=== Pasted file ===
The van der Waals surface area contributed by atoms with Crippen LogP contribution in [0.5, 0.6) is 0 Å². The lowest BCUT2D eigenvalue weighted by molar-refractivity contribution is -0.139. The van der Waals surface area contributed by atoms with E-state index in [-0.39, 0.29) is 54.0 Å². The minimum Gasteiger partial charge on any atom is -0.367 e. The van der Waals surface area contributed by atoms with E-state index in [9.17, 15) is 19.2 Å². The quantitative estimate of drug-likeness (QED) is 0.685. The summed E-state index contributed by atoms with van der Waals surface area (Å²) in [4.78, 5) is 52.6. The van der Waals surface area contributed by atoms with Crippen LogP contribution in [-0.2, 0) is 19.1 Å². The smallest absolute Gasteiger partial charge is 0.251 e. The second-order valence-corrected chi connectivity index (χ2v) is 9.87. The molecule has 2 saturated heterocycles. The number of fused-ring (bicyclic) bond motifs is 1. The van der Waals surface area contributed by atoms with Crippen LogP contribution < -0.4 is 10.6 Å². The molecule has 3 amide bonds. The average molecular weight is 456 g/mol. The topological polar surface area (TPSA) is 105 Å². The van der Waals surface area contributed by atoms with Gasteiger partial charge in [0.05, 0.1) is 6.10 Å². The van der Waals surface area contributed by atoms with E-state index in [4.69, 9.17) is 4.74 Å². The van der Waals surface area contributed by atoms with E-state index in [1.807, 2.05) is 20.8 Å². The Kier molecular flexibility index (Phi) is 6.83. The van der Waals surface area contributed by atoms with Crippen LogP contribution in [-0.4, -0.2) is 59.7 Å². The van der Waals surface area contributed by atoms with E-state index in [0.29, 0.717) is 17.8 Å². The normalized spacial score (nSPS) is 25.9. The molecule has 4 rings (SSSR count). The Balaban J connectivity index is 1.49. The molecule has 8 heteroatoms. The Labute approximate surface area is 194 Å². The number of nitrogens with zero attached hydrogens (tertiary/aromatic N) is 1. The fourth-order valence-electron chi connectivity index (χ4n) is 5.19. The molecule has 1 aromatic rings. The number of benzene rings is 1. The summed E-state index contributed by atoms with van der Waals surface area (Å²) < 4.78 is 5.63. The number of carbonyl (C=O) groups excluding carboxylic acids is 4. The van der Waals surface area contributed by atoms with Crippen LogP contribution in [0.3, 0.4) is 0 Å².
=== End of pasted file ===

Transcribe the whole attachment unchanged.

The van der Waals surface area contributed by atoms with Crippen LogP contribution in [0.5, 0.6) is 0 Å². The lowest BCUT2D eigenvalue weighted by molar-refractivity contribution is -0.139. The van der Waals surface area contributed by atoms with E-state index in [-0.39, 0.29) is 54.0 Å². The minimum Gasteiger partial charge on any atom is -0.367 e. The van der Waals surface area contributed by atoms with E-state index in [9.17, 15) is 19.2 Å². The quantitative estimate of drug-likeness (QED) is 0.685. The summed E-state index contributed by atoms with van der Waals surface area (Å²) in [4.78, 5) is 52.6. The van der Waals surface area contributed by atoms with Crippen LogP contribution in [-0.2, 0) is 19.1 Å². The smallest absolute Gasteiger partial charge is 0.251 e. The second-order valence-corrected chi connectivity index (χ2v) is 9.87. The molecule has 2 saturated heterocycles. The number of fused-ring (bicyclic) bond motifs is 1. The van der Waals surface area contributed by atoms with Crippen LogP contribution < -0.4 is 10.6 Å². The molecule has 3 amide bonds. The average molecular weight is 456 g/mol. The topological polar surface area (TPSA) is 105 Å². The van der Waals surface area contributed by atoms with Gasteiger partial charge in [0.05, 0.1) is 6.10 Å². The van der Waals surface area contributed by atoms with E-state index in [4.69, 9.17) is 4.74 Å². The van der Waals surface area contributed by atoms with E-state index in [1.807, 2.05) is 20.8 Å². The Kier molecular flexibility index (Phi) is 6.83. The van der Waals surface area contributed by atoms with Crippen LogP contribution in [-0.4, -0.2) is 59.7 Å². The van der Waals surface area contributed by atoms with E-state index in [0.29, 0.717) is 17.8 Å². The normalized spacial score (nSPS) is 25.9. The molecule has 4 rings (SSSR count). The Balaban J connectivity index is 1.49. The molecule has 8 heteroatoms. The Labute approximate surface area is 194 Å². The number of nitrogens with zero attached hydrogens (tertiary/aromatic N) is 1. The fourth-order valence-electron chi connectivity index (χ4n) is 5.19. The molecule has 1 aromatic rings. The number of benzene rings is 1. The summed E-state index contributed by atoms with van der Waals surface area (Å²) < 4.78 is 5.63. The number of carbonyl (C=O) groups excluding carboxylic acids is 4. The van der Waals surface area contributed by atoms with Crippen LogP contribution in [0.3, 0.4) is 0 Å².